Dreams Like Spider Webs

Spider web seen through an opening in leaves of surrounding trees

Dreams are like spider webs peeking out from the depths of summer woods (photo by me)


A Little Flutter for BLISS HOUSE– Read this part first, and today, okay?

Amazon bestsellers Kindle ranking for the novel Bliss House by Laura Benedict




For the past few days, BLISS HOUSE, the first book in my haunted house gothic series, has been free on Kindle. I’m over the moon that nearly 2000 new readers have downloaded it! Seriously, I’m ridiculously excited. CHARLOTTE’S STORY and THE ABANDONED HEART have hundreds of new readers as well–they are available for .99. I wanted to make it easy for anyone to own all three books in the series, and I think that $1.98 is pretty good. The free/.99 book deal is only good until 11:59 tonight, Monday, July 11th. Whew. Okay. Thank you!!!! I hope you’ll download BLISS HOUSE right away if you don’t have it–I don’t want you to miss out. (It made it all the way to #89 in the free Kindle store. How cool is that? Oh, and the books are also available through most of September to KU readers, too.)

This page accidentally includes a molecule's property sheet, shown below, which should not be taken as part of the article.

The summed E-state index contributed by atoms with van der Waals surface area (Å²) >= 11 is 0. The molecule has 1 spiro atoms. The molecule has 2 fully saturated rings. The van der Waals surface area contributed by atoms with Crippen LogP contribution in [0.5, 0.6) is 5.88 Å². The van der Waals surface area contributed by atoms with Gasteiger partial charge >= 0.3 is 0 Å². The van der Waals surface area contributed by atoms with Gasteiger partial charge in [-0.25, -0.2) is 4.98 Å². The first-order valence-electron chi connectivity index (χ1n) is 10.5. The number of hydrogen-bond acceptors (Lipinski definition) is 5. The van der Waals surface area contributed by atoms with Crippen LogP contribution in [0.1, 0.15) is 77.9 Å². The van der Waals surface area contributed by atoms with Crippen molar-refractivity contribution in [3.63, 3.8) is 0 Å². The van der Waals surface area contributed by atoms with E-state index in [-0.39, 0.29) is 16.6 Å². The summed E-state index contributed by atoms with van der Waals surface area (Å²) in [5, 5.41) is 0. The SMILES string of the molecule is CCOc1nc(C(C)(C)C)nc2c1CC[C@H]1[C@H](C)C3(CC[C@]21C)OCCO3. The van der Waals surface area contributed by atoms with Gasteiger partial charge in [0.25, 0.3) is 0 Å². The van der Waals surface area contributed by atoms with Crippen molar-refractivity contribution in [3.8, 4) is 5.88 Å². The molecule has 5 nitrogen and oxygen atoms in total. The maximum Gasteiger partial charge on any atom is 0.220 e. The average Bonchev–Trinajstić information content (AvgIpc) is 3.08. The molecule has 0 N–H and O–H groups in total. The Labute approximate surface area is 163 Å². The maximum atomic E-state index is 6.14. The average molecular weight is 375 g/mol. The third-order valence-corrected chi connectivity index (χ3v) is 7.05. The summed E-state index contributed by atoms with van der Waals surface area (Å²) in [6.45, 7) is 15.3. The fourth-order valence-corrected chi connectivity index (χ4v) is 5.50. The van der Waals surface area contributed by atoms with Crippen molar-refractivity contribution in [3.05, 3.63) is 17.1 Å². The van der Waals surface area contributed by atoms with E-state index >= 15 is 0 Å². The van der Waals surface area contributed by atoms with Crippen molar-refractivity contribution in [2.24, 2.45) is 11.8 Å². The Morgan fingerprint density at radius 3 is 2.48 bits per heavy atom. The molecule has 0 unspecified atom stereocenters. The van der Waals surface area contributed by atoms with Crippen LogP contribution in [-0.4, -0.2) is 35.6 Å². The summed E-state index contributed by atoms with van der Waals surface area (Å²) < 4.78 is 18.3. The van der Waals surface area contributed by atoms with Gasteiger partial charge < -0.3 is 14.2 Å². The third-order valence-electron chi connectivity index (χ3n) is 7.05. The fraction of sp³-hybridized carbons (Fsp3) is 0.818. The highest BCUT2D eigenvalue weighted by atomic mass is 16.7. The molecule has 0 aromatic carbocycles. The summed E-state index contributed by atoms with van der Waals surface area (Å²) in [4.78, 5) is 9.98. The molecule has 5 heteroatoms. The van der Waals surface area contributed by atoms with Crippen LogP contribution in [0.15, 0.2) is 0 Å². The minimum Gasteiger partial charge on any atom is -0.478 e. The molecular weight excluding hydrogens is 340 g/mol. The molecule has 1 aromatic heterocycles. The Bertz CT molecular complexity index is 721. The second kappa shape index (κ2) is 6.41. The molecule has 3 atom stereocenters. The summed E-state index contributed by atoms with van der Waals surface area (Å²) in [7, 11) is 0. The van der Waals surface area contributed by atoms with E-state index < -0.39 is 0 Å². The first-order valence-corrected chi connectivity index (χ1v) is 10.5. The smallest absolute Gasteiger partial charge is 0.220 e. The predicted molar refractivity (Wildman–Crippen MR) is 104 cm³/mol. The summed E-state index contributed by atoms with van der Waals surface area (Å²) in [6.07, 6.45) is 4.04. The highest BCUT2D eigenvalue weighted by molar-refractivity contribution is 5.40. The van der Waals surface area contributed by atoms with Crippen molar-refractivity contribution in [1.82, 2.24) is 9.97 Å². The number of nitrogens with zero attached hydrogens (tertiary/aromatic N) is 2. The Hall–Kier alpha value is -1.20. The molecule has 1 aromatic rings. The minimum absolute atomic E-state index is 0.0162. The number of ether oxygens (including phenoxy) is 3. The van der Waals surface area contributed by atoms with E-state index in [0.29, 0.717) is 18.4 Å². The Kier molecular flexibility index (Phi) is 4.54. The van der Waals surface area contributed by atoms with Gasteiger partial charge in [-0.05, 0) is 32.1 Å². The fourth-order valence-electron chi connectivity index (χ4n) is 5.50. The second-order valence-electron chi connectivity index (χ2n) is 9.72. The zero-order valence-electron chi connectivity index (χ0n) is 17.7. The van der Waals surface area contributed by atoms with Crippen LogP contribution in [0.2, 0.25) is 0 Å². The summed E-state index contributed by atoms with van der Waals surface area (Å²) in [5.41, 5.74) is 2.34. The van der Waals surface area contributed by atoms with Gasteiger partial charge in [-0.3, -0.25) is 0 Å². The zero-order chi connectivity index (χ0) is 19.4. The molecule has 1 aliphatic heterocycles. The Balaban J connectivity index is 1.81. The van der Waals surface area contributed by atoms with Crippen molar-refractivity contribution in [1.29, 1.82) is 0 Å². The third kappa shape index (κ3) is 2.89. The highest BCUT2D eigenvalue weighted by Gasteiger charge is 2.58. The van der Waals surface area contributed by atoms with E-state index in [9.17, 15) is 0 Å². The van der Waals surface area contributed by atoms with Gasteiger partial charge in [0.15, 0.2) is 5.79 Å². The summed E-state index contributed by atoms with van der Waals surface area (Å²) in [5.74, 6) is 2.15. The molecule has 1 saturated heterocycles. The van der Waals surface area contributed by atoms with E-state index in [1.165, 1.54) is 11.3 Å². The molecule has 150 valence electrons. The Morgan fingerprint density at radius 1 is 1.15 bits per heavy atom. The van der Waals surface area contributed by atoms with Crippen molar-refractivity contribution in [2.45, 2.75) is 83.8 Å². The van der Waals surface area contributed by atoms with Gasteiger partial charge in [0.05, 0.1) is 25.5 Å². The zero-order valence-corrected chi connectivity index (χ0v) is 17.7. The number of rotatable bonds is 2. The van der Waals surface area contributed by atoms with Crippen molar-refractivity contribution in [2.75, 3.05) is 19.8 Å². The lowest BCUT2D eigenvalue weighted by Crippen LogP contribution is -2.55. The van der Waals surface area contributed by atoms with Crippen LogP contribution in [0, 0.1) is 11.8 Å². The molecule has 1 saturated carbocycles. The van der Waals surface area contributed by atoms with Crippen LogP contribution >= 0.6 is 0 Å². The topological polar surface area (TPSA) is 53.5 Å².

I woke without an alarm this morning, beyond parched, my body lethargic and spent as though I had crawled out of a deep, deep hole. In my dreams, I’d been trapped in a city and couldn’t get home. The taxi I was in was having a difficult time getting out of stalled city traffic and onto the highway, so I decided to get out and walk. (This decision was so like the non-dream Laura. I’m often impatient and occasionally act without thinking too far ahead. Hello, ADHD.) The sidewalks were packed with people trying to leave the city, and I could see the top of the bridge I needed to cross to get home in the distance.